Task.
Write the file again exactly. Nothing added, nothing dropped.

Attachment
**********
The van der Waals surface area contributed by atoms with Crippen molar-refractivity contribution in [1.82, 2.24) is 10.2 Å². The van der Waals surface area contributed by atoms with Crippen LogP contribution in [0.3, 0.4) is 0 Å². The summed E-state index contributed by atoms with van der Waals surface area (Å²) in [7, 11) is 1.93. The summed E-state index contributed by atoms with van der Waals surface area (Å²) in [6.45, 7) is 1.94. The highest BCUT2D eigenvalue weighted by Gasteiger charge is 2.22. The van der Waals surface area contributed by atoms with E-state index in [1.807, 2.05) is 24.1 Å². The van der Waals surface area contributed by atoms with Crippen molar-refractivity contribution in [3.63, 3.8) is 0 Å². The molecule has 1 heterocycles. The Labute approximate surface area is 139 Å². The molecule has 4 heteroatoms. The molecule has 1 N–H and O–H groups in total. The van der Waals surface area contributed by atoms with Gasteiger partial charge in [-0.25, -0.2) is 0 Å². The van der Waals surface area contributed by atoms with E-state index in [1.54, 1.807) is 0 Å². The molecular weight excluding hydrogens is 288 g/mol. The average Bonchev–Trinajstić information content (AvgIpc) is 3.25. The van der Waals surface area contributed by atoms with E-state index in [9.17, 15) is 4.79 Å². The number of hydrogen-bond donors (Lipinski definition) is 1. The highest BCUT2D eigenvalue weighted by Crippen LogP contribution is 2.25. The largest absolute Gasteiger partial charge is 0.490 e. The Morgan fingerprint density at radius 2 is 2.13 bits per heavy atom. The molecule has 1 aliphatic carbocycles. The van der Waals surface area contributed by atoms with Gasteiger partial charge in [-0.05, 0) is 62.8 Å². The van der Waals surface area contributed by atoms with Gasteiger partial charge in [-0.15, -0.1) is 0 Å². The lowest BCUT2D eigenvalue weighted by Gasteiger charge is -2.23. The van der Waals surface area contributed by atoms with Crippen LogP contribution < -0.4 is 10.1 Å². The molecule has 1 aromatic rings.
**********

The van der Waals surface area contributed by atoms with Crippen molar-refractivity contribution in [1.82, 2.24) is 10.2 Å². The van der Waals surface area contributed by atoms with Crippen LogP contribution in [0.3, 0.4) is 0 Å². The summed E-state index contributed by atoms with van der Waals surface area (Å²) in [7, 11) is 1.93. The summed E-state index contributed by atoms with van der Waals surface area (Å²) in [6.45, 7) is 1.94. The highest BCUT2D eigenvalue weighted by Gasteiger charge is 2.22. The van der Waals surface area contributed by atoms with E-state index in [1.807, 2.05) is 24.1 Å². The van der Waals surface area contributed by atoms with Crippen molar-refractivity contribution in [3.63, 3.8) is 0 Å². The molecule has 1 heterocycles. The Labute approximate surface area is 139 Å². The molecule has 4 heteroatoms. The molecule has 1 N–H and O–H groups in total. The van der Waals surface area contributed by atoms with Gasteiger partial charge in [-0.25, -0.2) is 0 Å². The van der Waals surface area contributed by atoms with E-state index in [1.54, 1.807) is 0 Å². The molecular weight excluding hydrogens is 288 g/mol. The average Bonchev–Trinajstić information content (AvgIpc) is 3.25. The van der Waals surface area contributed by atoms with E-state index in [9.17, 15) is 4.79 Å². The number of hydrogen-bond donors (Lipinski definition) is 1. The highest BCUT2D eigenvalue weighted by Crippen LogP contribution is 2.25. The largest absolute Gasteiger partial charge is 0.490 e. The Morgan fingerprint density at radius 2 is 2.13 bits per heavy atom. The molecule has 1 aliphatic carbocycles. The van der Waals surface area contributed by atoms with Gasteiger partial charge in [-0.05, 0) is 62.8 Å². The van der Waals surface area contributed by atoms with Gasteiger partial charge in [-0.15, -0.1) is 0 Å². The lowest BCUT2D eigenvalue weighted by Gasteiger charge is -2.23. The van der Waals surface area contributed by atoms with Crippen LogP contribution < -0.4 is 10.1 Å². The molecule has 1 aromatic rings.